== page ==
Difference Between Carpel And Pistil

Abstract

There are about 4 million species of flowering plants and all their flowers, irrespective of how pretty they look, have the same function. Flowers are the reproductive parts of an angiosperm plant. They are designed to be attractive in size, color, form, and scent to facilitate pollination.

The reproductive organs within a flower are called stamen and pistil. Most flowers are bisexual and have both functional pistil and stamens. Some flowers are unisexual and have either stamens or pistils. A plant bearing both male and female flowers is called monoecious, while there are dioecious plant species that bear male flowers and female flowers in separate plants. Staminate flowers only have male reproductive parts and similarly, flowers with only female reproductive parts are also called pistillate. 

When we look at flower parts, we describe them as whorls. The outermost whorl is the calyx consisting of the sepals. It is typically for the protection of buds and support. Within it comes the second whorl called corolla made of petals. Further, inside is the third whorl called androecium, which is a group of stamens. The innermost whorl is the gynoecium consisting of pistils. 


What is a Carpel in a Flower?

The names pistil and carpel are often used interchangeably, but they actually refer to different parts of a flower. A carpel is a part of the pistil that comprises the style, stigma, and ovary. In the pistil, the carpel is the ovule bearing leaf-like part extending out to the style. A pistil can have a single carpel (simple pistil) or several carpels (compound pistil). The carpels can even be fused or free. A gynoecium with a single carpel is called monocarpous. When there are multiple free carpels in a pistil, it is called apocarpous, and when these multiple carpels are fused, it is called syncarpous. 

Within the pistil are the carpel's parts, such as the ovary, stigma, and style. For reproduction, the pollen grain produced on another part of the stamen must come in contact with the stigma. This happens through pollination. It can happen within the same flower (self-pollination) or across different flowers (cross-pollination). Following pollination, the pollen grains are transferred to the ovary where fertilization occurs. Thereby, the male gametes and the ovules are fused to form the zygote. The zygote develops into an embryo, and further-on the ovules become seeds, and the ovary becomes a fruit.


Difference Between Carpel and Pistil

The below table is provided to highlight the comparison of pistil vs. carpel.

Carpel

Pistil

It is the ovule-bearing reproductive structure in flowers.

They are the female reproductive part of a flower, including the carpel.

They consist of style, stigma, and ovary.

It can have more than one carpel.

The eggs are produced within them.

They don’t have a role in egg production.

It is the site of fertilization in flowers.

They are not the site of fertilization.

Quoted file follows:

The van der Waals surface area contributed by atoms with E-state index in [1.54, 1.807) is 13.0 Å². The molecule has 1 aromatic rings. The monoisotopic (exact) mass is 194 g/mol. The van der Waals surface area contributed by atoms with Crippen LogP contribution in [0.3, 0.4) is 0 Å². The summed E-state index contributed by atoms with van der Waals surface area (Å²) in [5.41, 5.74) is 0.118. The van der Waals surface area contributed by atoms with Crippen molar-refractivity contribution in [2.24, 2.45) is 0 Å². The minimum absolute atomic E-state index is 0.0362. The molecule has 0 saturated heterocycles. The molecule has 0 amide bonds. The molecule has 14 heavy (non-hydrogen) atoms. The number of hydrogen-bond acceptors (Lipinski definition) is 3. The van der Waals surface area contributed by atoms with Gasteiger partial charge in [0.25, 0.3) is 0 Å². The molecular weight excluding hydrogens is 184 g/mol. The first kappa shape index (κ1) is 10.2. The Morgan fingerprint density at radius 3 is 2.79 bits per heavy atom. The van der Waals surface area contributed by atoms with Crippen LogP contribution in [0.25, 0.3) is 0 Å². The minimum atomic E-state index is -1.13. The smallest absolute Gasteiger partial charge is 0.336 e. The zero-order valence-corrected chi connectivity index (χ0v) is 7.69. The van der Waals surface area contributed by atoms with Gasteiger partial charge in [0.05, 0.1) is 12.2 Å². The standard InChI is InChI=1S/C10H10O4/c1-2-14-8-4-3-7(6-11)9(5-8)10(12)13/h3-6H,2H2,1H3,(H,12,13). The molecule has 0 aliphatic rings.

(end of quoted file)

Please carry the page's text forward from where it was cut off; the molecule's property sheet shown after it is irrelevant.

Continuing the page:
The seeds from fertilization are produced in them.

There is no specific site for seed production for the pistil.

Their function is to disperse seeds.

They are not singly meant for seed dispersal.

Their number can be determined by counting the carpels.

Their number depends on the number of ovaries in the flower.


Did you Know?

The latest research suggests that the world's biggest and rarest flower, Rafflesia, may not have pistils. There are also no significantly identifiable ovary or carpel-like parts in it. They are identified as unisexual flowers, and the male flowers have several small stamens in the central disc-like structure that looks like spikes. The Rafflesia and similarly large, rare Corpse flower (Titan arum) are also the world's smelliest flowers. They smell like rotten meat. They are also extremely rare and bloom in colonies of same-sex flowers for a very short period. Therefore, these flowers need to pollinate successfully within a short time for the survival of the species. Their extremely unpleasant smell not only wards off predators but also attracts pollinators such as dung beetles and carnivorous flies, which are in search of corpses. This way, they can ensure successful pollination despite the distance between the colonies of male and female flowers. 

The reproductive parts of a flower of a plant are called carpel and pistil, and they differ only slightly. Because a carpel is made up of the stigma, style, and ovary, and a pistil is made up of the union of carpels of a single carpel, we may say that a pistil is a fusion of carpels.

The number of carpels can be easily distinguished by counting the styles. The existence of ovaries in flowers, on the other hand, can be used to determine the number of pistils.

The flower is the reproductive component of a plant and represents the angiosperms family. A whole flower has unique reproductive structures that are colored and structured in a certain way. A flower has four whorls: lower whorls, middle whorls, and top whorls.